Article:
Tobias Wolff, author of “Old School,” will address the first-year class and other readers as part of Wofford’s Novel Experience, one of the highlights of orientation for new students. Students read a novel throughout the summer and discuss the book at a Spartanburg restaurant during the first week of classes. The book is the basis of the first essay written in their humanities classes, from which the top essays are published and distributed at convocation. The convocation features the author who discusses the book with the students. Wolff also will speak that evening at the Spartanburg County Public Libraries Headquarters, hosted by the Friends of the Library.

RosenfeldMcFarlaneTroubadour Concert Series
Fall Guitar Fest: Ron McFarlane with Mindy Rosenfeld
Thursday, Sept. 20 – 7 p.m.
Leonard Auditorium, Main Building

Mindy Rosenfeld and Ronn McFarlane have been musical colleagues since 1979 as founding members of the Baltimore Consort. Their work as a duo is included on the Grammy-nominated Indigo Road (Ronn McFarlane); One Morning (Ronn McFarlane & Ayreheart); The Baltimore Consort Live in Concert; and Gut, Wind and Wire (The Baltimore Consort). In concert, they offer a wide variety of Renaissance, Baroque, Celtic and original music for flute and lute.

Faculty Talk
“Symmetry: How the Mathematics of Beauty Illuminates the Beauty of Mathematics”
Speaker: Dr. Matthew Cathey, Mathematics
Thursday, Sept. 27 – 4 p.m.
Burwell Building
A “Re:Thinking Education” Event

This talk will give an accessible (no, really!) introduction to the mathematics of symmetry, whose applications in the worlds of geometry and art opened the door to one of the greatest triumphs of 19th century mathematics. No specialized knowledge or background will be assumed.

Pray For Japan – Film and Lecture
Speakers: Dr. Masumi Nakashimna and other visiting professors from Fukushima College
Thursday, Sept. 27 – 6:30 p.m.
McMillan Theater, Campus Life Building

Pray for Japan director Stu Levy created this feature-length documentary film after volunteering in Tohoku, Japan, after the earthquake and tsunami tragedy. He shot 40 hours of footage over five weeks in Tohoku, interviewing more than 30 people, from victims to volunteers. “The goal of the film is to share with the world the same inspiration I felt from meeting these real-life heroes,” Levy says. “No matter how difficult, how insurmountable was the challenge they faced, these people overcame. The battle to rebuild Tohoku and Japan continues, and the world must not forget their story.” The film will be accompanied by an introductory lecture by Dr. Masumi Nakashimna and other visiting professors from Fukushima College who experienced the Japanese tsunami event.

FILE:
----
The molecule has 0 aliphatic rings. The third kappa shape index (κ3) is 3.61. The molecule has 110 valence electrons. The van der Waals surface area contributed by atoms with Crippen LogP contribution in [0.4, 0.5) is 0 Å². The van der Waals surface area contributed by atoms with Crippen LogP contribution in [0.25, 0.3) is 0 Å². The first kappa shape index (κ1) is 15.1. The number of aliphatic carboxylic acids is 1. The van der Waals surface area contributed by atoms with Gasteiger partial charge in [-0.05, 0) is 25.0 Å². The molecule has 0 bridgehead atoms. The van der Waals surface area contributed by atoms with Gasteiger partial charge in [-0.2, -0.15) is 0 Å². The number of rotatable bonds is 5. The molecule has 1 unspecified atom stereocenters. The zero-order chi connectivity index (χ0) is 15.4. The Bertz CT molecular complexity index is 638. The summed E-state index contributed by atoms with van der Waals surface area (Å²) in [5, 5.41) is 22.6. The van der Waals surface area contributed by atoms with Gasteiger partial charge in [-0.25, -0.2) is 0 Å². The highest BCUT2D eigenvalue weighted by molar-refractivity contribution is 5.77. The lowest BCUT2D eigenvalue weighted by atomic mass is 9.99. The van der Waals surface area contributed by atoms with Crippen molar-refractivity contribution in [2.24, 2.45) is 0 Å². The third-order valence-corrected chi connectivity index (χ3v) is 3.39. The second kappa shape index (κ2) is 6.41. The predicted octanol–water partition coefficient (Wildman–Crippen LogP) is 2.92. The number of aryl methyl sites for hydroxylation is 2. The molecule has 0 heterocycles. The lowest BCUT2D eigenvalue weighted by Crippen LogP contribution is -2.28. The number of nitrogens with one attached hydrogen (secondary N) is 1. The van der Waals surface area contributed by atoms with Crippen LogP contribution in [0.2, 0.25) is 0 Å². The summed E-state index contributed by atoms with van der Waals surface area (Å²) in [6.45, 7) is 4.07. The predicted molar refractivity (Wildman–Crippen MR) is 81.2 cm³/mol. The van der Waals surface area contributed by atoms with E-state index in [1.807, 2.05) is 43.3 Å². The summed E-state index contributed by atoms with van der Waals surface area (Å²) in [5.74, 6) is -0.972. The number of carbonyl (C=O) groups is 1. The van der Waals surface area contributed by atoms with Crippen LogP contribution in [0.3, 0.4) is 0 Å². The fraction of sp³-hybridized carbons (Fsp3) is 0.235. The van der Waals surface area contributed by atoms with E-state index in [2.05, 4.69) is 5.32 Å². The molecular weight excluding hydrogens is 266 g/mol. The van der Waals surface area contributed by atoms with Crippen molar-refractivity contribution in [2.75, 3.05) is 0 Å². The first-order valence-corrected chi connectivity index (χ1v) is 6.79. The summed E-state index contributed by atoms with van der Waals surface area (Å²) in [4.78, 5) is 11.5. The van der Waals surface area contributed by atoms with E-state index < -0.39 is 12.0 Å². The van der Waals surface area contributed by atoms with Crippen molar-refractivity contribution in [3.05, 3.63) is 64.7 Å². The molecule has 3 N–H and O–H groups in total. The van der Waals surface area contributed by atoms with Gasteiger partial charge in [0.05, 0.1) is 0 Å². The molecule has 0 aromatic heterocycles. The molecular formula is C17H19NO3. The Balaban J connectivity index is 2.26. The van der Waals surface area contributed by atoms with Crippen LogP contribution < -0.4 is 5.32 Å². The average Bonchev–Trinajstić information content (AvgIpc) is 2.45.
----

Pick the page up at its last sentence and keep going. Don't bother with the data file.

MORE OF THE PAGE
GALLERY EXHIBITIONS:

India CavesLegacy of Ancient Caves in India: Photographs by David Efurd
Sept. 3 through Oct. 28
Reception: Friday, Sept. 7 – 4-6 p.m.
Martha Cloud Chapman Gallery, Campus Life Building

In ancient India, monastic communities lived and worked in elaborate cave complexes. Dating as early as the 3rd century B.C., caves were hewn directly into mountainous outcroppings of stone, complete with architectural ornament and embellishments, with sculptures carved into solid rock and paintings covering their interior walls. These sites were abandoned with the decline of Buddhism in India. New communities and religious orders appropriated many of these cave complexes. Furthermore, India experienced a revival of Buddhism in the 20th century, and new generations of the Buddhist faithful flock to see ancient expressions of piety carved directly into the living rock. David Efurd, assistant professor of art history at Wofford, spent a year in India on a Fulbright-Hays Fellowship documenting and photographing ancient cave sites. He has returned to India several times to continue his research, often with camera in hand. Recently, he served as research fellow at Trinity College in Dublin, Ireland, on a project related to archaeology in the British Empire. This exhibition of photographs highlights how these ancient cave complexes negotiate the contemporary world and continue to serve diverse populations.

Film Art from Behind the Iron Curtain
Sept. 3 through Oct. 28
Reception/Guided Tour: Thursday, Sept. 13 – 4-6 p.m.
Sandor Teszler Library Gallery

This group of film posters from Eastern Europe showcases the graphic design and aesthetic of the culture of that region. Often, Western films and the American designs of the posters used to advertise and interpret the films undergo remarkable transformations when presented to their European audiences. The posters are on loan from the collection of Dr. Matthew Johnston of Spartanburg.

Photographs from Roxanna’s Farm
Sept. 3 through Oct. 30
Glass Case Galleries, Roger Milliken Science Center

Since 2008, when her doctor recommended more exercise, Roxanna Martin has roamed the 70 acres her family has owned for more than 100 years adjacent to the Tyger River near Cross Anchor, S.C. On her strolls with a digital camera, she’s accumulated more than 70,000 images from all seasons and in every kind of weather. She’s used those photographs to identify more than 300 species of plants and more than 30 species of butterflies along with numerous insects and spiders. Martin has developed expertise in natural history while consulting and collaborating with field biologists and botanists. In this exhibition she shares colorful photographs of some of the most interesting life-forms from her property.